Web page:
Objective: Uncertainties about the numerous degrees of freedom in ventilator settings leave many unanswered questions about the biophysical determinants of lung injury. We investigated whether mechanical ventilation with high air flow could yield lung mechanical stress even in normal animals.
Design: Prospective, randomized, controlled experimental study.
Setting: University research laboratory.
Subjects: Thirty normal male Wistar rats (180–230 g).
Interventions: Rats were ventilated for 2 hrs with tidal volume of 10 mL/kg and either with normal inspiratory air flow (V′) of 10 mL/s (F10) or high V′ of 30 mL/s (F30). In the control group, animals did not undergo mechanical ventilation. Because high flow led to elevated respiratory rate (200 breaths/min) and airway peak inspiratory pressure (PIP,aw = 17 cm H2O), two additional groups were established to rule out the potential contribution of these variables: a) normal respiratory rate = 100 breaths/min and V′ = 30 mL/sec; and b) PIP,aw = 17 cm H2O and V′ = 10 mL/sec.
Measurements and Main Results: Lung mechanics and histology (light and electron microscopy), arterial blood gas analysis, and type III procollagen messenger RNA expression in lung tissue were analyzed. Ultrastructural microscopy was similar in control and F10 groups. High air flow led to increased lung plateau and peak pressures, hypoxemia, alveolar hyperinflation and collapse, pulmonary neutrophilic infiltration, and augmented type III procollagen messenger RNA expression compared with control rats. The reduction of respiratory rate did not modify the morphofunctional behavior observed in the presence of increased air flow. Even though the increase in peak pressure yielded mechanical and histologic changes, type III procollagen messenger RNA expression remained unaltered.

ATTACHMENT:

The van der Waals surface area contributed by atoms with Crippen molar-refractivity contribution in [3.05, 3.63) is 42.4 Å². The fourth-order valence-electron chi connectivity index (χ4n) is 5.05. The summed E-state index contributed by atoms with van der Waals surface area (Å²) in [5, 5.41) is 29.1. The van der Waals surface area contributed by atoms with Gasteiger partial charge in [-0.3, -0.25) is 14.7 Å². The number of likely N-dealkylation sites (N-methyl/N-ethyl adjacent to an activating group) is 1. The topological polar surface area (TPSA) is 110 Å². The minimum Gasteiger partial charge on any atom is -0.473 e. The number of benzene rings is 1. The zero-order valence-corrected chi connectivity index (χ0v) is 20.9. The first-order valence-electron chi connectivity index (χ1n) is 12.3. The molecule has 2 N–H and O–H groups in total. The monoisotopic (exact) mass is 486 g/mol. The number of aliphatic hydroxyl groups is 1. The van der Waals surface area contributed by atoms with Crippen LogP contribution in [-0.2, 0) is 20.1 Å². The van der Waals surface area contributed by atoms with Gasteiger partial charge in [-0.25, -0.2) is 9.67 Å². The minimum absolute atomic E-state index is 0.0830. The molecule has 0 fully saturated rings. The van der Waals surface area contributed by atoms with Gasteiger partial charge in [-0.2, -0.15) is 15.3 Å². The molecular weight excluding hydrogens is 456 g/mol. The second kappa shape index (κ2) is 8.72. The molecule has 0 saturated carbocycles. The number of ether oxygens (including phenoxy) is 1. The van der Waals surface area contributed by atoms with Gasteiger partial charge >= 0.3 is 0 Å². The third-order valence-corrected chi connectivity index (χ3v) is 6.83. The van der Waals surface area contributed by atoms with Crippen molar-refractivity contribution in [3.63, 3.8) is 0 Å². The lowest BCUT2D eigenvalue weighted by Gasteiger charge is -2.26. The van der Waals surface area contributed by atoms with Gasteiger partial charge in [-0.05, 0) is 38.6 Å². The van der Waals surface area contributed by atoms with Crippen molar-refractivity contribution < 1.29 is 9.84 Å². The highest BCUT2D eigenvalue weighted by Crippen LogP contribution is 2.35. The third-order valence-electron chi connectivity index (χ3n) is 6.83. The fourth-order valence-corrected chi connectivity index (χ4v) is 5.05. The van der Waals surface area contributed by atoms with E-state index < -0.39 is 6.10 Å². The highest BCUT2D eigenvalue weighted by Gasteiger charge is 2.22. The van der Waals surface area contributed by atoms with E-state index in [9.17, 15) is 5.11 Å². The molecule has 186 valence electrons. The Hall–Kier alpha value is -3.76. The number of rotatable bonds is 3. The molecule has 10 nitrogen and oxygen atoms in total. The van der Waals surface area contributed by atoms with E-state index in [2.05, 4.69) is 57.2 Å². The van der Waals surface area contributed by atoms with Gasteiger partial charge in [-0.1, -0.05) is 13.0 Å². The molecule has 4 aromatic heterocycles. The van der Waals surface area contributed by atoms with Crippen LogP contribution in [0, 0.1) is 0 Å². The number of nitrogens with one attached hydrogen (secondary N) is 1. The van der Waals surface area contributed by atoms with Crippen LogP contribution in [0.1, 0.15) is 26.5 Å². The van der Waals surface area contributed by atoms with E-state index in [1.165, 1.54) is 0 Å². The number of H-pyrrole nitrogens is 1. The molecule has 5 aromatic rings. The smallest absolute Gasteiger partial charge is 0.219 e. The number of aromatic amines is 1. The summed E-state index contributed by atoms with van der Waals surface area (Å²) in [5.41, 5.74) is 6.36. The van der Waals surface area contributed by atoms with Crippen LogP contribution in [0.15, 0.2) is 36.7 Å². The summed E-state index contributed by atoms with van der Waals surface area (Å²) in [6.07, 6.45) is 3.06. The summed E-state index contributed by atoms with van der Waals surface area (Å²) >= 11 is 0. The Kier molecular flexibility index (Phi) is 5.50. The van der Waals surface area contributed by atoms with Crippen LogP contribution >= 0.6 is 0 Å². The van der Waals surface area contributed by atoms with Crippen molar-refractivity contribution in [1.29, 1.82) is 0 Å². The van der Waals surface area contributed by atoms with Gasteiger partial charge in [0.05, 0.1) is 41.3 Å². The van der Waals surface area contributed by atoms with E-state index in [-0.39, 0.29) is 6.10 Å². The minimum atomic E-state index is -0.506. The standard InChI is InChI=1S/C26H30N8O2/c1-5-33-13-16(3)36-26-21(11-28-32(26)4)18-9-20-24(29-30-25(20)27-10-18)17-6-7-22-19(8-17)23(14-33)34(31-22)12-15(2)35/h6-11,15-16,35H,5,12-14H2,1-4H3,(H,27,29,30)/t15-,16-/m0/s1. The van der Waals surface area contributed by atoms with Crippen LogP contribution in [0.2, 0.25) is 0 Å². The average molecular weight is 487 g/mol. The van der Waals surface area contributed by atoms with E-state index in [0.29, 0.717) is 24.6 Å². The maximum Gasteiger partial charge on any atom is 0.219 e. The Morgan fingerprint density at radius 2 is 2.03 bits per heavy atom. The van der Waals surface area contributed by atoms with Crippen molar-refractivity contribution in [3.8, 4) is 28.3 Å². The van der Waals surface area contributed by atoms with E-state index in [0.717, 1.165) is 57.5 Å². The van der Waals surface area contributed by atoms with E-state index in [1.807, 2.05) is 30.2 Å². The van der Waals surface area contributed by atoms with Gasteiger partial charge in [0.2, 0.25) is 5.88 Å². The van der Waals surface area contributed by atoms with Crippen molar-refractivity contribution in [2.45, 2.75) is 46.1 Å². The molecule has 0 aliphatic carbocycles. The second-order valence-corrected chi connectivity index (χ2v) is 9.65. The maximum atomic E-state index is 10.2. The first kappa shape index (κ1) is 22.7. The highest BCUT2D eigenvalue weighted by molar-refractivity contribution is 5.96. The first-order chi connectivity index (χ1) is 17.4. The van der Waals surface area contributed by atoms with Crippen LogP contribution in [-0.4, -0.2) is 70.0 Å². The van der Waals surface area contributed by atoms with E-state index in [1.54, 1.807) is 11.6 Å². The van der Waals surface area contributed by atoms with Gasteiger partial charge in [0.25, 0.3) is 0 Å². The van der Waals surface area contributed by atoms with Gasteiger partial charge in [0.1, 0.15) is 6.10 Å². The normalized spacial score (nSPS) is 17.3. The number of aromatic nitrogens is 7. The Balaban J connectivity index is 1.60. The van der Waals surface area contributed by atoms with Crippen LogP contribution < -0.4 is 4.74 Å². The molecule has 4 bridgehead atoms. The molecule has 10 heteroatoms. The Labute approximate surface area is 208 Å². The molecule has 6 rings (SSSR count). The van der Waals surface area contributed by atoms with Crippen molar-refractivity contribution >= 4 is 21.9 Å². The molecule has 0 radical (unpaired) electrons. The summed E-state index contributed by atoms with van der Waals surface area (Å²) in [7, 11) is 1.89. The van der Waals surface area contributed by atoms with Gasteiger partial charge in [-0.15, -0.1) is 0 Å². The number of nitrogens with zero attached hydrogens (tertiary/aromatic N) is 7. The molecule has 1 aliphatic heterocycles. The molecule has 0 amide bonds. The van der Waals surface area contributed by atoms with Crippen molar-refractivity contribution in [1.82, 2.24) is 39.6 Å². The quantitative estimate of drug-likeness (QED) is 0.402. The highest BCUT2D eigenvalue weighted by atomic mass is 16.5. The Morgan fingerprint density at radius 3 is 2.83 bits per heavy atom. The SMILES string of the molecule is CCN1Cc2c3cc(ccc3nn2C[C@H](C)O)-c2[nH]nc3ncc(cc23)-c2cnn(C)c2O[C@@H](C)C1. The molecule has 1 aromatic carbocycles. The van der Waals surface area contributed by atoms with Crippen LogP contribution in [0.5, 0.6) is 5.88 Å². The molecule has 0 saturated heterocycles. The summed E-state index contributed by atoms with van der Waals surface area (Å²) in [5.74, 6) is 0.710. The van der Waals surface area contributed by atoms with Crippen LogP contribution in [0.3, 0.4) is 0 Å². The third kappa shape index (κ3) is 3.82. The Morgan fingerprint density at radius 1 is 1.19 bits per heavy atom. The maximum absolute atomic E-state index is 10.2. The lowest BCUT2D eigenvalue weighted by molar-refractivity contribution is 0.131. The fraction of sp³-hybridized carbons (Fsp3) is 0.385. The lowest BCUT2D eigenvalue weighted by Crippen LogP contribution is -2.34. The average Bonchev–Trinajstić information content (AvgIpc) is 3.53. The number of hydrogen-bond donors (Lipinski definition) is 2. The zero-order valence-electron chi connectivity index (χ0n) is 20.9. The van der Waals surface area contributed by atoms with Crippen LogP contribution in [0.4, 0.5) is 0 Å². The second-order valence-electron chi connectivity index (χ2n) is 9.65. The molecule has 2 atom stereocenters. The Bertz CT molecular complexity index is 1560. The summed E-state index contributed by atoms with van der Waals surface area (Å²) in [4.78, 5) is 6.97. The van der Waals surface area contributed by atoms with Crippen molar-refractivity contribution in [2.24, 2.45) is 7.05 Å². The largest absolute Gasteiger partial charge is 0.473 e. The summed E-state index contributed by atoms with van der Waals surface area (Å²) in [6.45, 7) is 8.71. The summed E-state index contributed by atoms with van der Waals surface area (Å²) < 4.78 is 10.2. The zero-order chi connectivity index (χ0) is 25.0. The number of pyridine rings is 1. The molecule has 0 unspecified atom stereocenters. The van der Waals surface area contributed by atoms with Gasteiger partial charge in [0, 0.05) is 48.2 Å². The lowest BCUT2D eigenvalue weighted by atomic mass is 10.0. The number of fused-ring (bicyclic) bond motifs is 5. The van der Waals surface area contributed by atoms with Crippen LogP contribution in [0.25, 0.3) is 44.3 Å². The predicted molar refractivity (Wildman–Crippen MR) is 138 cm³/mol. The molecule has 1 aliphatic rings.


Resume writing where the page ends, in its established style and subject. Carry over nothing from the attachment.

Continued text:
Conclusions: Ventilation with high inspiratory air flow may lead to high tensile and shear stresses resulting in lung functional and morphologic compromise and elevation of type III procollagen messenger RNA expression.
From the Laboratory of Pulmonary Investigation (CSNBG, SCA, RCF, PRMR), Laboratory of Cellular and Molecular Physiology (RMLS, LFMP, MMM), and Laboratory of Respiration Physiology (WAZ), Carlos Chagas Filho Institute of Biophysics, Federal University of Rio de Janeiro, Rio de Janeiro, RJ, Brazil; and the Department of Pathology, University of Sao Paulo, Sao Paulo, SP, Brazil (VLC).
Supported, in part, by Centers of Excellence Program (PRONEX-FAPERJ), Brazilian Council for Scientific and Technological Development (CNPq), and Rio de Janeiro State Research Supporting Foundation (FAPERJ).
The authors have not disclosed any potential conflicts of interest.
Address requests for reprints to: Patricia Rieken Macedo Rocco, MD, PhD, Laboratory of Pulmonary Investigation, Carlos Chagas Filho Biophysics Institute, Centro de Ciências da Saúde, Universidade Federal do Rio de Janeiro, Ilha do Fundao, 21949-900, Rio de Janeiro, RJ, Brazil. E-mail: firstname.lastname@example.org